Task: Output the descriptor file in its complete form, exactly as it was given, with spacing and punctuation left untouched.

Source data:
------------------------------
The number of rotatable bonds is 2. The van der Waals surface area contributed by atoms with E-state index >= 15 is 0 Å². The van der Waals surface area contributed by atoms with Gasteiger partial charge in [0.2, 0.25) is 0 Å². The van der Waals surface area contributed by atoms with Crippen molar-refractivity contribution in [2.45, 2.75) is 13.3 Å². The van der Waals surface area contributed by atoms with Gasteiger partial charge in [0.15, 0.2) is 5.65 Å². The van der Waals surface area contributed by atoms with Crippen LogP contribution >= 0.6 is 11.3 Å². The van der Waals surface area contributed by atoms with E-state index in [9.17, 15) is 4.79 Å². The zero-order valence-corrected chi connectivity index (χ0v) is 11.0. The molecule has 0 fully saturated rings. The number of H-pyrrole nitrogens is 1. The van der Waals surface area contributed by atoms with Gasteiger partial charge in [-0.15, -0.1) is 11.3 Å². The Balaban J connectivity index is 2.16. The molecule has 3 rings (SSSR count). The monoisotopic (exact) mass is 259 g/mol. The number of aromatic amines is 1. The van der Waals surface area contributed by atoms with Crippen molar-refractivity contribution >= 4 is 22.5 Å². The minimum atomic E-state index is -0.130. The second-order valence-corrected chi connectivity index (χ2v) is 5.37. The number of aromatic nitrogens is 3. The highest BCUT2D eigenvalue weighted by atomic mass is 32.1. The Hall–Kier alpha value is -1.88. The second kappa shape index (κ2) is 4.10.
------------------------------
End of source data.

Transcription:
The number of rotatable bonds is 2. The van der Waals surface area contributed by atoms with E-state index >= 15 is 0 Å². The van der Waals surface area contributed by atoms with Gasteiger partial charge in [0.2, 0.25) is 0 Å². The van der Waals surface area contributed by atoms with Crippen molar-refractivity contribution in [2.45, 2.75) is 13.3 Å². The van der Waals surface area contributed by atoms with Gasteiger partial charge in [0.15, 0.2) is 5.65 Å². The van der Waals surface area contributed by atoms with Crippen LogP contribution >= 0.6 is 11.3 Å². The van der Waals surface area contributed by atoms with E-state index in [9.17, 15) is 4.79 Å². The zero-order valence-corrected chi connectivity index (χ0v) is 11.0. The molecule has 0 fully saturated rings. The number of H-pyrrole nitrogens is 1. The van der Waals surface area contributed by atoms with Gasteiger partial charge in [-0.15, -0.1) is 11.3 Å². The Balaban J connectivity index is 2.16. The molecule has 3 rings (SSSR count). The monoisotopic (exact) mass is 259 g/mol. The number of aromatic amines is 1. The van der Waals surface area contributed by atoms with Crippen molar-refractivity contribution >= 4 is 22.5 Å². The minimum atomic E-state index is -0.130. The second-order valence-corrected chi connectivity index (χ2v) is 5.37. The number of aromatic nitrogens is 3. The highest BCUT2D eigenvalue weighted by atomic mass is 32.1. The Hall–Kier alpha value is -1.88. The second kappa shape index (κ2) is 4.10.